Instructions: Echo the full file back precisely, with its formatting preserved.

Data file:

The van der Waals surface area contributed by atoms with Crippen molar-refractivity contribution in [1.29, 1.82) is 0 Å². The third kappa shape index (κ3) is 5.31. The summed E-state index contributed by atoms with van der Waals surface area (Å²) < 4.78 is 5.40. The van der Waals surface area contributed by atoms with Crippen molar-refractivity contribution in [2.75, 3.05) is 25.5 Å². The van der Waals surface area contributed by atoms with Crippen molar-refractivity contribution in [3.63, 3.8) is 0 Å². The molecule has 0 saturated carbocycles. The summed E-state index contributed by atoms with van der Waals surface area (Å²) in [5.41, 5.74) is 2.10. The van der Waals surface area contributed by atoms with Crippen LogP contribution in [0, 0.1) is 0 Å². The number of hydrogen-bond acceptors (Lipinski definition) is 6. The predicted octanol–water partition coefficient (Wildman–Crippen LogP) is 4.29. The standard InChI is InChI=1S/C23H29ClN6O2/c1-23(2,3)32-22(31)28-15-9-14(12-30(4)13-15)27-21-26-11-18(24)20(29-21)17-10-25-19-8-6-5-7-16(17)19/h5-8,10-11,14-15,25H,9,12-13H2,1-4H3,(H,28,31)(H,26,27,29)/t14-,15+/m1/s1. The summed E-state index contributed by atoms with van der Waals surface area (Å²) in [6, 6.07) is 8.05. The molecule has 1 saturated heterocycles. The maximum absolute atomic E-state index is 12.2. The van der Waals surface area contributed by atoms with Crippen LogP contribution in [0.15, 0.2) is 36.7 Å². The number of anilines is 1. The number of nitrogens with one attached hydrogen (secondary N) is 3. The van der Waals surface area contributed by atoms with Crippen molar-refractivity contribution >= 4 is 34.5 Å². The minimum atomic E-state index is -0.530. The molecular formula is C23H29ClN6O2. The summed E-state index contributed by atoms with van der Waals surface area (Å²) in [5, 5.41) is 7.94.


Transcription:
The van der Waals surface area contributed by atoms with Crippen molar-refractivity contribution in [1.29, 1.82) is 0 Å². The third kappa shape index (κ3) is 5.31. The summed E-state index contributed by atoms with van der Waals surface area (Å²) < 4.78 is 5.40. The van der Waals surface area contributed by atoms with Crippen molar-refractivity contribution in [2.75, 3.05) is 25.5 Å². The van der Waals surface area contributed by atoms with Crippen molar-refractivity contribution in [3.63, 3.8) is 0 Å². The molecule has 0 saturated carbocycles. The summed E-state index contributed by atoms with van der Waals surface area (Å²) in [5.41, 5.74) is 2.10. The van der Waals surface area contributed by atoms with Crippen LogP contribution in [0, 0.1) is 0 Å². The number of hydrogen-bond acceptors (Lipinski definition) is 6. The predicted octanol–water partition coefficient (Wildman–Crippen LogP) is 4.29. The standard InChI is InChI=1S/C23H29ClN6O2/c1-23(2,3)32-22(31)28-15-9-14(12-30(4)13-15)27-21-26-11-18(24)20(29-21)17-10-25-19-8-6-5-7-16(17)19/h5-8,10-11,14-15,25H,9,12-13H2,1-4H3,(H,28,31)(H,26,27,29)/t14-,15+/m1/s1. The summed E-state index contributed by atoms with van der Waals surface area (Å²) in [6, 6.07) is 8.05. The molecule has 1 saturated heterocycles. The maximum absolute atomic E-state index is 12.2. The van der Waals surface area contributed by atoms with Crippen LogP contribution in [0.15, 0.2) is 36.7 Å². The number of anilines is 1. The number of nitrogens with one attached hydrogen (secondary N) is 3. The van der Waals surface area contributed by atoms with Crippen molar-refractivity contribution >= 4 is 34.5 Å². The minimum atomic E-state index is -0.530. The molecular formula is C23H29ClN6O2. The summed E-state index contributed by atoms with van der Waals surface area (Å²) in [5, 5.41) is 7.94.